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Hi I'm Becca

I'm a mom, a high school teacher, a Dutch speaker, a baker of the naturally-leavened loaf, and a lawyer. I'm a Mormon.

About Me

My early years were characterized by light and dark. I experienced the divorce of my parents and a home marred by pornography and sexual abuse. But I also enjoyed the hope and peace that the gospel of Jesus Christ provided. My mom, a convert to the LDS faith, led out in church activity. And my dad, even from afar, taught me the marvelous freedom that comes from the power to choose righteousness. One night, while I was studying from the book of Matthew, I felt a remarkable conviction that I would eventually serve a full-time mission. With a sense of being known and valued by my Father in Heaven, I set my sights a little higher. I attended Brigham Young University and not only experienced a great measure of spiritual comfort and healing, but also obtained a B.A. in English with a certificate in high school teaching. I also served a mission to The Netherlands. It was there that I confronted my fear of cows, learned to ride a heavy Dutch bike against the wind, and taught the restored gospel with my heart in my throat every single day. Coming home, I saw that the Lord's peace had blessed not only me, but also my family. Once home, I got married, and we moved away for our graduate studies. Studying law taught me to value clear thinking and sound reasoning. Following graduation, however, I gave up a State Court of Appeals clerkship, when I finally got pregnant. I am now home with 3 energetic kids, and find myself to be more fulfilled than I have been in my entire life.

Why I am a Mormon

I'm a Mormon because it makes me happy. One of my mission companions once defined happiness as "true progression." I think this is an excellent definition. I am never more happy than when I feel a sense of meaningful forward movement in my life. As a goal-oriented person, I set personal goals to be fit, to be a better correspondent, to teach my kids to read . . . and so on. But the one goal which remains constant and deserves my devoted attention is that of coming to and becoming like my Savior Jesus Christ. When I was in college, I was overwhelmed by final exams and felt unable to move forward because it all felt so immense. My dad paid me an unscheduled visit and told me a story about his mother, who was a practical, faithful woman. He said as a kid he marveled at how much she was able to do while his dad worked a lot. He noticed that she just did little things bit by bit - what he called the A to B to C principal - and by doing small pieces at at time, accomplished great things. It meant so much to me at that time in my life - both that my dad visited and that I received advice that taught me how to conquer huge obstacles as long as I could figure out where to start. In my daily decision-making, I feel far removed from "sainthood." But I understand what I am striving for, and it is the goal, and the feeling of progress towards that goal, that makes me happy. Being a Mormon asks everything of me. Being a covenant member of The Church of Jesus Christ of Latter-day Saints requires a sacrifice of time, money and self-interest. But my faith gives me everything, too. It shows me the path back home to my Father in Heaven and gives me the keys to unlock the gates along the way. In many ways, it's the quiet moments that matter the most: and it's in those moments of sincere and honest reflection that I feel a sense of certainty, stillness, and of being known and valued by my God. I marvel to see the hand of the Lord in my life, showing me the way forward.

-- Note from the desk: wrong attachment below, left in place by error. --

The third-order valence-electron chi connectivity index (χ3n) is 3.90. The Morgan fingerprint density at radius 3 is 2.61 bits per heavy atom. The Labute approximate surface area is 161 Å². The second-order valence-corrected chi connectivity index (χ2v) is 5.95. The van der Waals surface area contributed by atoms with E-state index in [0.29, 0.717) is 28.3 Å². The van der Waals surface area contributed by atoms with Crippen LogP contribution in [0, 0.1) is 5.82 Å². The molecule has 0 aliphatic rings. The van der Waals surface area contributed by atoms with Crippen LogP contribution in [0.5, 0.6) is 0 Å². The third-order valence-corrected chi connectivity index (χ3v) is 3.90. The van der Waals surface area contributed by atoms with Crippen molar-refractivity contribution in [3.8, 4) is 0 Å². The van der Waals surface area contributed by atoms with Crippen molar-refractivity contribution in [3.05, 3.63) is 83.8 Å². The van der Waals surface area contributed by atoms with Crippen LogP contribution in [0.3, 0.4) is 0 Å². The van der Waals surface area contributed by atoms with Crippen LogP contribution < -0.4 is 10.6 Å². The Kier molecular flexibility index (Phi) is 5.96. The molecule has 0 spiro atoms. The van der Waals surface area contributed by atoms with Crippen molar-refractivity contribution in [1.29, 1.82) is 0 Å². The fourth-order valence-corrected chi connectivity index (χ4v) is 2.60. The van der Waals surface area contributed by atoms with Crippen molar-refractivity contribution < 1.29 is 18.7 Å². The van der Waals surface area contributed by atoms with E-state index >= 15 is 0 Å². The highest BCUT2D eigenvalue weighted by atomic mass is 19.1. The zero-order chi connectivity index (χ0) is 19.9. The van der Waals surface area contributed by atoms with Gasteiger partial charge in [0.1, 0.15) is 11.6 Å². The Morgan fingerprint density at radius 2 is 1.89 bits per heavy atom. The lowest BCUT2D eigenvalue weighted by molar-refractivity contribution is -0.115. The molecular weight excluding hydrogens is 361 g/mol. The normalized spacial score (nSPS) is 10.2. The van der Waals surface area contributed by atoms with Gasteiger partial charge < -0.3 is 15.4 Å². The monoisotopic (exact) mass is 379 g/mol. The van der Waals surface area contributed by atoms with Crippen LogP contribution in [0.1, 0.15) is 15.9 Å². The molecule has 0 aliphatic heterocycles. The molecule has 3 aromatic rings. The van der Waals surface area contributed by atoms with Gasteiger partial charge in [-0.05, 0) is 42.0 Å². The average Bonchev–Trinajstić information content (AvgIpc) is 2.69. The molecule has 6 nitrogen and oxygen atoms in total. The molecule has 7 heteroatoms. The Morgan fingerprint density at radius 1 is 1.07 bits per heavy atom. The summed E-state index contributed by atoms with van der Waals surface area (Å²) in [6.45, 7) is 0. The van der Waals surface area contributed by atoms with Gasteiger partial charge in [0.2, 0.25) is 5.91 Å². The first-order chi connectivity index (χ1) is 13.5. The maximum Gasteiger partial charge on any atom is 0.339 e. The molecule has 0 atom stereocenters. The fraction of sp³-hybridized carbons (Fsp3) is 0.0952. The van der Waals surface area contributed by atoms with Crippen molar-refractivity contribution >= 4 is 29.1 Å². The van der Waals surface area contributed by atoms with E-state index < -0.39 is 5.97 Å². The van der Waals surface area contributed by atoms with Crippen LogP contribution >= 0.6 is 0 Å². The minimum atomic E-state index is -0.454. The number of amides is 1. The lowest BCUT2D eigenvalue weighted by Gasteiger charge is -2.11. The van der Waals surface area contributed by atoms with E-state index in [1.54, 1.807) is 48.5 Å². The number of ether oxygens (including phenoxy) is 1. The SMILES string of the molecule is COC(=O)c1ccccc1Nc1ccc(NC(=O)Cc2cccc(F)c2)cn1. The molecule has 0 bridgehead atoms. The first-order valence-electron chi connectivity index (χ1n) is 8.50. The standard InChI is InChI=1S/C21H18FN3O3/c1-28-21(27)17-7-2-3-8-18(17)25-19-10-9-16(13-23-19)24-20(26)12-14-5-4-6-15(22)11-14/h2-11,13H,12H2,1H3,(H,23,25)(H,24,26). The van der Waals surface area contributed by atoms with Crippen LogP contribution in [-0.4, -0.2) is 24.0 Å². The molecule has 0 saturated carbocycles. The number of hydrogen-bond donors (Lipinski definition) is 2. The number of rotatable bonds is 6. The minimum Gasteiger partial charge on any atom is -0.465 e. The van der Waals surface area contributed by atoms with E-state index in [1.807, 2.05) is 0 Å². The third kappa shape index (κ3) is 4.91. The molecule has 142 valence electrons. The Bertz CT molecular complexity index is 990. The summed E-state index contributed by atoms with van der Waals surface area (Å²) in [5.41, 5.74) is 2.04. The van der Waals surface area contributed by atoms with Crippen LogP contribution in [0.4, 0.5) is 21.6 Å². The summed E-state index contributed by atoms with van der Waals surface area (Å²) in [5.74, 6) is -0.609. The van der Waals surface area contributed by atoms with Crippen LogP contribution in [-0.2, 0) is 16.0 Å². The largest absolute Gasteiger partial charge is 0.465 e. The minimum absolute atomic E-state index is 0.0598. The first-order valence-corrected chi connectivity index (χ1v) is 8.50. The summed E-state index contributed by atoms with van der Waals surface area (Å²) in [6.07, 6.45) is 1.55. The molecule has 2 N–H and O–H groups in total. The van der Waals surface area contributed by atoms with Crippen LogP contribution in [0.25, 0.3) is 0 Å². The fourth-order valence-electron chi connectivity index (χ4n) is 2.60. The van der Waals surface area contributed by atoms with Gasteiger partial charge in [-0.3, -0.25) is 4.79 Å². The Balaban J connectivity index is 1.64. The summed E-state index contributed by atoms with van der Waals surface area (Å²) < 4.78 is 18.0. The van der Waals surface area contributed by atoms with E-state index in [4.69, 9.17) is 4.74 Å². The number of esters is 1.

How I live my faith

As a kid, I was so shy that being spoken to by someone would cause me to blush purple. But the opportunity to participate in church activities has given me confidence and an understanding of my eternal self-worth. In college, I was called to serve as the President of the women. I organized the sisters to minister to each other in companionships. I worked with the Bishop and other leaders of our congregation to accomplish the spiritual goals we set to meet the needs of the students during their college education. When I was in law school, my husband and I co-taught high school students the Old and New Testaments for two years of early morning study. 5 am during a Minnesota winter was a dark, cold time of day, until we gathered with the youth to discuss the scriptures. I have also served as the President of the Young Women's organization, leading 25 girls ages 12-18. We planned activities geared toward strengthening their faith in Jesus Christ, self-reliance, and sense of their divine nature. One such activity was a Heritage Hike - a 15 mile trek from historical sites in St. Paul along the Mississippi River to the St. Paul Temple. We likened the trek to the journey we make in our lives, requiring sacrifice, faith, endurance and charity, each of us with the Savior as our companion. My scariest calling was as ward choir pianist - because I do not play the piano well! It was a calling that required a great deal of faith - faith that the Bishop who called me to that position was inspired of God and faith that God would bless me with the ability to perform adequately. My faith was not in vain. I am currently serving as the President of the children's organization, where we are learning that we are all children of God. In two weeks, the children will teach the entire congregation what they have learned this year in their annual primary program. They will each invite a friend from the community to join them for their program and an open house afterwards.